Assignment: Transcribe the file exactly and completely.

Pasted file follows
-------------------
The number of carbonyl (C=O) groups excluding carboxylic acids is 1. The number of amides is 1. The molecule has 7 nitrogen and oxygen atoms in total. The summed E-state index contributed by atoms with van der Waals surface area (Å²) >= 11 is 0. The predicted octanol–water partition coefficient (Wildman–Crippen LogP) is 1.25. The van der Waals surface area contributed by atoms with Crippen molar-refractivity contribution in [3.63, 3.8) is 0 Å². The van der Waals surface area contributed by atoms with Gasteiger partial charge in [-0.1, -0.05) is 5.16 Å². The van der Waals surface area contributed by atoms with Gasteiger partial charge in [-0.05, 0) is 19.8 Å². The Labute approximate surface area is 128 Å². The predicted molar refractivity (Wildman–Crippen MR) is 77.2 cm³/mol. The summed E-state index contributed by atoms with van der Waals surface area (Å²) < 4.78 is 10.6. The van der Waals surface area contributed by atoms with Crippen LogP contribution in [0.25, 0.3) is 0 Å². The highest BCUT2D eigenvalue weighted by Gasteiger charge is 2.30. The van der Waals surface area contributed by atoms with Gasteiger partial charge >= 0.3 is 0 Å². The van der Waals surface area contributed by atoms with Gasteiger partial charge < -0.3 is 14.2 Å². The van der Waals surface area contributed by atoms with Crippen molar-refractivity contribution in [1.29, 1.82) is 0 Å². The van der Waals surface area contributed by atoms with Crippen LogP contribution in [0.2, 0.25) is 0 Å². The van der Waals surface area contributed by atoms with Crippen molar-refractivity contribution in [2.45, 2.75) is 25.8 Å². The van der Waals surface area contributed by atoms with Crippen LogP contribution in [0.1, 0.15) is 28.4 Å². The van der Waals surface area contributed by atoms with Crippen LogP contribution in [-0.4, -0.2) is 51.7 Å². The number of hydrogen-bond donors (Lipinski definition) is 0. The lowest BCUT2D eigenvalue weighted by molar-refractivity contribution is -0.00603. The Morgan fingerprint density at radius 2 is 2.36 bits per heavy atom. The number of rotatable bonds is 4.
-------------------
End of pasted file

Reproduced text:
The number of carbonyl (C=O) groups excluding carboxylic acids is 1. The number of amides is 1. The molecule has 7 nitrogen and oxygen atoms in total. The summed E-state index contributed by atoms with van der Waals surface area (Å²) >= 11 is 0. The predicted octanol–water partition coefficient (Wildman–Crippen LogP) is 1.25. The van der Waals surface area contributed by atoms with Crippen molar-refractivity contribution in [3.63, 3.8) is 0 Å². The van der Waals surface area contributed by atoms with Gasteiger partial charge in [-0.1, -0.05) is 5.16 Å². The van der Waals surface area contributed by atoms with Gasteiger partial charge in [-0.05, 0) is 19.8 Å². The Labute approximate surface area is 128 Å². The predicted molar refractivity (Wildman–Crippen MR) is 77.2 cm³/mol. The summed E-state index contributed by atoms with van der Waals surface area (Å²) < 4.78 is 10.6. The van der Waals surface area contributed by atoms with Crippen LogP contribution in [0.25, 0.3) is 0 Å². The highest BCUT2D eigenvalue weighted by Gasteiger charge is 2.30. The van der Waals surface area contributed by atoms with Gasteiger partial charge >= 0.3 is 0 Å². The van der Waals surface area contributed by atoms with Gasteiger partial charge < -0.3 is 14.2 Å². The van der Waals surface area contributed by atoms with Crippen molar-refractivity contribution in [1.29, 1.82) is 0 Å². The van der Waals surface area contributed by atoms with Crippen LogP contribution in [0.2, 0.25) is 0 Å². The van der Waals surface area contributed by atoms with Crippen molar-refractivity contribution in [2.45, 2.75) is 25.8 Å². The van der Waals surface area contributed by atoms with Crippen LogP contribution in [0.1, 0.15) is 28.4 Å². The van der Waals surface area contributed by atoms with Crippen LogP contribution in [-0.4, -0.2) is 51.7 Å². The number of hydrogen-bond donors (Lipinski definition) is 0. The lowest BCUT2D eigenvalue weighted by molar-refractivity contribution is -0.00603. The Morgan fingerprint density at radius 2 is 2.36 bits per heavy atom. The number of rotatable bonds is 4.